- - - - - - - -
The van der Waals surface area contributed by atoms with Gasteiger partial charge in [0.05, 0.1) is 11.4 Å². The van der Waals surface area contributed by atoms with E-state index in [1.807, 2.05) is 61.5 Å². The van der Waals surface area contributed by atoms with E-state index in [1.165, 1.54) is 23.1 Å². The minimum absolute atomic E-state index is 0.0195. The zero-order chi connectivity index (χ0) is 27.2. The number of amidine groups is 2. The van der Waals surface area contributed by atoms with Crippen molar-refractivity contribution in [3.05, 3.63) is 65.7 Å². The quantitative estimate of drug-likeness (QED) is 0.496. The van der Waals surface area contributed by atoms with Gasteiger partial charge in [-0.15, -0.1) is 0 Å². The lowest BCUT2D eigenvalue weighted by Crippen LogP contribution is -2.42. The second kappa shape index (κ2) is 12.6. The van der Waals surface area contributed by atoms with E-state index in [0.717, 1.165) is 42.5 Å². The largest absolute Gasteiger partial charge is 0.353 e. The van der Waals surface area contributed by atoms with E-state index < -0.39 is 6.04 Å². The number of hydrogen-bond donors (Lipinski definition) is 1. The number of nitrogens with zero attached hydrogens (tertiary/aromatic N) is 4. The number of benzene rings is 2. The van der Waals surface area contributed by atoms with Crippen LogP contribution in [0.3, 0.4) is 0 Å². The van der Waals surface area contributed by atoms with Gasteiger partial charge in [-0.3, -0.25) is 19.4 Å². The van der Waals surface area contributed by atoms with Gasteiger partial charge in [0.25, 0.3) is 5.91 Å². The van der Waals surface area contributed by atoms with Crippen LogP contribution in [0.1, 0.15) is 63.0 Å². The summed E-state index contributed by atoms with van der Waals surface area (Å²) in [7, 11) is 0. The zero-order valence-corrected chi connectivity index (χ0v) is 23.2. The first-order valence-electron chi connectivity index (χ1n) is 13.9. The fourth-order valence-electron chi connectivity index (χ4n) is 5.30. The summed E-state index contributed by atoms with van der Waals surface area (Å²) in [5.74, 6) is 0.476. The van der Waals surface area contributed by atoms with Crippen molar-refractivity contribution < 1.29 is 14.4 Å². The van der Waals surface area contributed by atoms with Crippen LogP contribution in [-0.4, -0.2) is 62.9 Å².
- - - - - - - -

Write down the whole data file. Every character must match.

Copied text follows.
The van der Waals surface area contributed by atoms with Gasteiger partial charge in [0.05, 0.1) is 11.4 Å². The van der Waals surface area contributed by atoms with E-state index in [1.807, 2.05) is 61.5 Å². The van der Waals surface area contributed by atoms with E-state index in [1.165, 1.54) is 23.1 Å². The minimum absolute atomic E-state index is 0.0195. The zero-order chi connectivity index (χ0) is 27.2. The number of amidine groups is 2. The van der Waals surface area contributed by atoms with Crippen molar-refractivity contribution in [3.05, 3.63) is 65.7 Å². The quantitative estimate of drug-likeness (QED) is 0.496. The van der Waals surface area contributed by atoms with Gasteiger partial charge in [-0.15, -0.1) is 0 Å². The lowest BCUT2D eigenvalue weighted by Crippen LogP contribution is -2.42. The second kappa shape index (κ2) is 12.6. The van der Waals surface area contributed by atoms with E-state index in [0.717, 1.165) is 42.5 Å². The largest absolute Gasteiger partial charge is 0.353 e. The van der Waals surface area contributed by atoms with E-state index < -0.39 is 6.04 Å². The number of hydrogen-bond donors (Lipinski definition) is 1. The number of nitrogens with zero attached hydrogens (tertiary/aromatic N) is 4. The number of benzene rings is 2. The van der Waals surface area contributed by atoms with Crippen LogP contribution in [0.3, 0.4) is 0 Å². The van der Waals surface area contributed by atoms with Gasteiger partial charge in [-0.3, -0.25) is 19.4 Å². The van der Waals surface area contributed by atoms with Gasteiger partial charge in [0.25, 0.3) is 5.91 Å². The van der Waals surface area contributed by atoms with Crippen LogP contribution in [0.1, 0.15) is 63.0 Å². The summed E-state index contributed by atoms with van der Waals surface area (Å²) in [7, 11) is 0. The zero-order valence-corrected chi connectivity index (χ0v) is 23.2. The first-order valence-electron chi connectivity index (χ1n) is 13.9. The fourth-order valence-electron chi connectivity index (χ4n) is 5.30. The summed E-state index contributed by atoms with van der Waals surface area (Å²) in [5.74, 6) is 0.476. The van der Waals surface area contributed by atoms with Crippen molar-refractivity contribution < 1.29 is 14.4 Å². The van der Waals surface area contributed by atoms with Crippen LogP contribution in [-0.4, -0.2) is 62.9 Å².